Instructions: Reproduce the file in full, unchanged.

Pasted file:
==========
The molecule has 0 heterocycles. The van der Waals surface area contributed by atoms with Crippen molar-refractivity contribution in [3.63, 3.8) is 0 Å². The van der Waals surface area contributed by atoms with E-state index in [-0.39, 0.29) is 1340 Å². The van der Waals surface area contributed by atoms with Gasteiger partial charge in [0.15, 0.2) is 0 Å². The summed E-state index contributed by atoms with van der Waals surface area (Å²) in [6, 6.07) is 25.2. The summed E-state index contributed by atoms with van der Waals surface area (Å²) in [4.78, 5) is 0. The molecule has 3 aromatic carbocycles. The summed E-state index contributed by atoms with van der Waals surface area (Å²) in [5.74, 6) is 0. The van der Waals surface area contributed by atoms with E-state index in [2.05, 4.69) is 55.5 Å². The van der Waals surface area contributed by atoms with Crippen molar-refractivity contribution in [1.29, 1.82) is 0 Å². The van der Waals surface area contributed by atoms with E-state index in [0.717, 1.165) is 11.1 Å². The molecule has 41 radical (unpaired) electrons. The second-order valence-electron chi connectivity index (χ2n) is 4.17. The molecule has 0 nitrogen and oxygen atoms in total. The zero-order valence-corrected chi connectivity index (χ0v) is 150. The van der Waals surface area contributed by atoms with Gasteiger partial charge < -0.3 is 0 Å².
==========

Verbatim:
The molecule has 0 heterocycles. The van der Waals surface area contributed by atoms with Crippen molar-refractivity contribution in [3.63, 3.8) is 0 Å². The van der Waals surface area contributed by atoms with E-state index in [-0.39, 0.29) is 1340 Å². The van der Waals surface area contributed by atoms with Gasteiger partial charge in [0.15, 0.2) is 0 Å². The summed E-state index contributed by atoms with van der Waals surface area (Å²) in [6, 6.07) is 25.2. The summed E-state index contributed by atoms with van der Waals surface area (Å²) in [4.78, 5) is 0. The molecule has 3 aromatic carbocycles. The summed E-state index contributed by atoms with van der Waals surface area (Å²) in [5.74, 6) is 0. The van der Waals surface area contributed by atoms with E-state index in [2.05, 4.69) is 55.5 Å². The van der Waals surface area contributed by atoms with Crippen molar-refractivity contribution in [1.29, 1.82) is 0 Å². The van der Waals surface area contributed by atoms with E-state index in [0.717, 1.165) is 11.1 Å². The molecule has 41 radical (unpaired) electrons. The second-order valence-electron chi connectivity index (χ2n) is 4.17. The molecule has 0 nitrogen and oxygen atoms in total. The zero-order valence-corrected chi connectivity index (χ0v) is 150. The van der Waals surface area contributed by atoms with Gasteiger partial charge < -0.3 is 0 Å².